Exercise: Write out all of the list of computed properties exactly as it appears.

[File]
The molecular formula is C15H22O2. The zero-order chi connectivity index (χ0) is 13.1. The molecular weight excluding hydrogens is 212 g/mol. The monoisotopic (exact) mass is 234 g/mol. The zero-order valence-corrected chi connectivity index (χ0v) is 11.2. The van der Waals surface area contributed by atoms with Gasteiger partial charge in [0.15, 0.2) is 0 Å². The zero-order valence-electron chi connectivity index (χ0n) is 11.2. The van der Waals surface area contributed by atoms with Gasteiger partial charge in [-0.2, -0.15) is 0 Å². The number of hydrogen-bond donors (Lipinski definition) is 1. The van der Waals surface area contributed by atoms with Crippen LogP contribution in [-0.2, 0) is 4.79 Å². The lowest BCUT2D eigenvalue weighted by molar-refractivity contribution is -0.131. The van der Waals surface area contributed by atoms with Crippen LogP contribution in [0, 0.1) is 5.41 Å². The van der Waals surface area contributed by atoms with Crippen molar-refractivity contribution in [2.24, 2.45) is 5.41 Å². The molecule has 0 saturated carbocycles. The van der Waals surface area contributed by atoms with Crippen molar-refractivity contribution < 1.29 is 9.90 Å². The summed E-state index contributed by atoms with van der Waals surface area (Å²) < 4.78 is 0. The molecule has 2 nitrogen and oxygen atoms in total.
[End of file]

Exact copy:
The molecular formula is C15H22O2. The zero-order chi connectivity index (χ0) is 13.1. The molecular weight excluding hydrogens is 212 g/mol. The monoisotopic (exact) mass is 234 g/mol. The zero-order valence-corrected chi connectivity index (χ0v) is 11.2. The van der Waals surface area contributed by atoms with Gasteiger partial charge in [0.15, 0.2) is 0 Å². The zero-order valence-electron chi connectivity index (χ0n) is 11.2. The van der Waals surface area contributed by atoms with Gasteiger partial charge in [-0.2, -0.15) is 0 Å². The number of hydrogen-bond donors (Lipinski definition) is 1. The van der Waals surface area contributed by atoms with Crippen LogP contribution in [-0.2, 0) is 4.79 Å². The lowest BCUT2D eigenvalue weighted by molar-refractivity contribution is -0.131. The van der Waals surface area contributed by atoms with Crippen LogP contribution in [0, 0.1) is 5.41 Å². The van der Waals surface area contributed by atoms with Crippen molar-refractivity contribution in [2.24, 2.45) is 5.41 Å². The molecule has 0 saturated carbocycles. The van der Waals surface area contributed by atoms with Crippen molar-refractivity contribution < 1.29 is 9.90 Å². The summed E-state index contributed by atoms with van der Waals surface area (Å²) < 4.78 is 0. The molecule has 2 nitrogen and oxygen atoms in total.